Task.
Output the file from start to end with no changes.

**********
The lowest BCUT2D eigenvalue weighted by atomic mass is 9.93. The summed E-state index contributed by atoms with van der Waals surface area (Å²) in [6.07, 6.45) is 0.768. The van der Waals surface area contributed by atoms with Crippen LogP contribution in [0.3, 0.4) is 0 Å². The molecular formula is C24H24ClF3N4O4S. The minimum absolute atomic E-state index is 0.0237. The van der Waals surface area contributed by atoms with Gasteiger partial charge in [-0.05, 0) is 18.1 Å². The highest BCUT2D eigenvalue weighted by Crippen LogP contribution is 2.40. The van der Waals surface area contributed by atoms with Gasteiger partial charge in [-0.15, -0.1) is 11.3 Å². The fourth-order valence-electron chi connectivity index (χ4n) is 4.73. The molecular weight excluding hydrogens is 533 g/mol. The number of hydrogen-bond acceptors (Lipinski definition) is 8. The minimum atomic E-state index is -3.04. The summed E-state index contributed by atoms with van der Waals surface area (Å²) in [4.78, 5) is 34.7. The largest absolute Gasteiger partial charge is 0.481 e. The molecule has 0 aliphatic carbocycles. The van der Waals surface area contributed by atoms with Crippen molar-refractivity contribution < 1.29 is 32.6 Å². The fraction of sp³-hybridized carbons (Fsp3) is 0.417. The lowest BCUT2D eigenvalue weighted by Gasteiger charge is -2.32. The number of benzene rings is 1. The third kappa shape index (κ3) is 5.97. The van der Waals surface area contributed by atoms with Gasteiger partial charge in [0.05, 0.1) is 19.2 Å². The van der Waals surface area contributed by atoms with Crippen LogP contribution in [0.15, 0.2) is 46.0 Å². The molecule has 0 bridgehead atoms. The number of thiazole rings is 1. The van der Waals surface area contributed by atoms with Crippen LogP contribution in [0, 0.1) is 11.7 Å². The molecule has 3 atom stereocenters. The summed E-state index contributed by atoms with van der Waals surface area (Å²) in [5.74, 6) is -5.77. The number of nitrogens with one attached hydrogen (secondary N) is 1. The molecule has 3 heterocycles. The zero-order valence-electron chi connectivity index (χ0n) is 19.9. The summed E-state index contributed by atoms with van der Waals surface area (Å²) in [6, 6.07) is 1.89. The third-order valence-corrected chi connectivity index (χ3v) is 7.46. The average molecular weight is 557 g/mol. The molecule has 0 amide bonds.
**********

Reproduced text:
The lowest BCUT2D eigenvalue weighted by atomic mass is 9.93. The summed E-state index contributed by atoms with van der Waals surface area (Å²) in [6.07, 6.45) is 0.768. The van der Waals surface area contributed by atoms with Crippen LogP contribution in [0.3, 0.4) is 0 Å². The molecular formula is C24H24ClF3N4O4S. The minimum absolute atomic E-state index is 0.0237. The van der Waals surface area contributed by atoms with Gasteiger partial charge in [-0.05, 0) is 18.1 Å². The highest BCUT2D eigenvalue weighted by Crippen LogP contribution is 2.40. The van der Waals surface area contributed by atoms with Gasteiger partial charge in [-0.15, -0.1) is 11.3 Å². The fourth-order valence-electron chi connectivity index (χ4n) is 4.73. The molecular weight excluding hydrogens is 533 g/mol. The number of hydrogen-bond acceptors (Lipinski definition) is 8. The minimum atomic E-state index is -3.04. The summed E-state index contributed by atoms with van der Waals surface area (Å²) in [4.78, 5) is 34.7. The largest absolute Gasteiger partial charge is 0.481 e. The molecule has 0 aliphatic carbocycles. The van der Waals surface area contributed by atoms with Crippen molar-refractivity contribution < 1.29 is 32.6 Å². The fraction of sp³-hybridized carbons (Fsp3) is 0.417. The lowest BCUT2D eigenvalue weighted by Gasteiger charge is -2.32. The number of benzene rings is 1. The third kappa shape index (κ3) is 5.97. The van der Waals surface area contributed by atoms with Gasteiger partial charge in [0.05, 0.1) is 19.2 Å². The van der Waals surface area contributed by atoms with Crippen LogP contribution in [0.15, 0.2) is 46.0 Å². The molecule has 0 bridgehead atoms. The number of thiazole rings is 1. The van der Waals surface area contributed by atoms with Crippen LogP contribution in [0, 0.1) is 11.7 Å². The molecule has 3 atom stereocenters. The summed E-state index contributed by atoms with van der Waals surface area (Å²) in [5.74, 6) is -5.77. The number of nitrogens with one attached hydrogen (secondary N) is 1. The molecule has 3 heterocycles. The zero-order valence-electron chi connectivity index (χ0n) is 19.9. The summed E-state index contributed by atoms with van der Waals surface area (Å²) in [6, 6.07) is 1.89. The third-order valence-corrected chi connectivity index (χ3v) is 7.46. The average molecular weight is 557 g/mol. The molecule has 0 amide bonds.